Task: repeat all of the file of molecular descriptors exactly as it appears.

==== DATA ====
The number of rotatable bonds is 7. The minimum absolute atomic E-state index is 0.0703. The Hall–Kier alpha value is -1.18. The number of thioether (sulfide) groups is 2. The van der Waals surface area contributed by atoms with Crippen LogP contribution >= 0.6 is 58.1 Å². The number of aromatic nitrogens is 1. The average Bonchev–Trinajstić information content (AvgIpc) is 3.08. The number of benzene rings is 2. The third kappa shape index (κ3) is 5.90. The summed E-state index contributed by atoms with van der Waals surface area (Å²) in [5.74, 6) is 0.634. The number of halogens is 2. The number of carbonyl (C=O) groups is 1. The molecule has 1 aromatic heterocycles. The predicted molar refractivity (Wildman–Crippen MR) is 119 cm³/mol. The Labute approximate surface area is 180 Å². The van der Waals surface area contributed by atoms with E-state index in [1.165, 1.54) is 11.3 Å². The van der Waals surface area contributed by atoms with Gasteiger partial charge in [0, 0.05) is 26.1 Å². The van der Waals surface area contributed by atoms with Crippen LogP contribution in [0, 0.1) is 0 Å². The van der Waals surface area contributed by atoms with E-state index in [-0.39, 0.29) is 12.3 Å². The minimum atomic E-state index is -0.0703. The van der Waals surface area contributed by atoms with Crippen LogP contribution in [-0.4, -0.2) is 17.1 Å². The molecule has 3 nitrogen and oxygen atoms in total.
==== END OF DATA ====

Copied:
The number of rotatable bonds is 7. The minimum absolute atomic E-state index is 0.0703. The Hall–Kier alpha value is -1.18. The number of thioether (sulfide) groups is 2. The van der Waals surface area contributed by atoms with Crippen LogP contribution >= 0.6 is 58.1 Å². The number of aromatic nitrogens is 1. The average Bonchev–Trinajstić information content (AvgIpc) is 3.08. The number of benzene rings is 2. The third kappa shape index (κ3) is 5.90. The summed E-state index contributed by atoms with van der Waals surface area (Å²) in [5.74, 6) is 0.634. The number of halogens is 2. The number of carbonyl (C=O) groups is 1. The molecule has 1 aromatic heterocycles. The predicted molar refractivity (Wildman–Crippen MR) is 119 cm³/mol. The Labute approximate surface area is 180 Å². The van der Waals surface area contributed by atoms with E-state index in [1.165, 1.54) is 11.3 Å². The van der Waals surface area contributed by atoms with Gasteiger partial charge in [0, 0.05) is 26.1 Å². The van der Waals surface area contributed by atoms with Crippen LogP contribution in [0, 0.1) is 0 Å². The van der Waals surface area contributed by atoms with E-state index in [-0.39, 0.29) is 12.3 Å². The minimum atomic E-state index is -0.0703. The van der Waals surface area contributed by atoms with Crippen LogP contribution in [-0.4, -0.2) is 17.1 Å². The molecule has 3 nitrogen and oxygen atoms in total.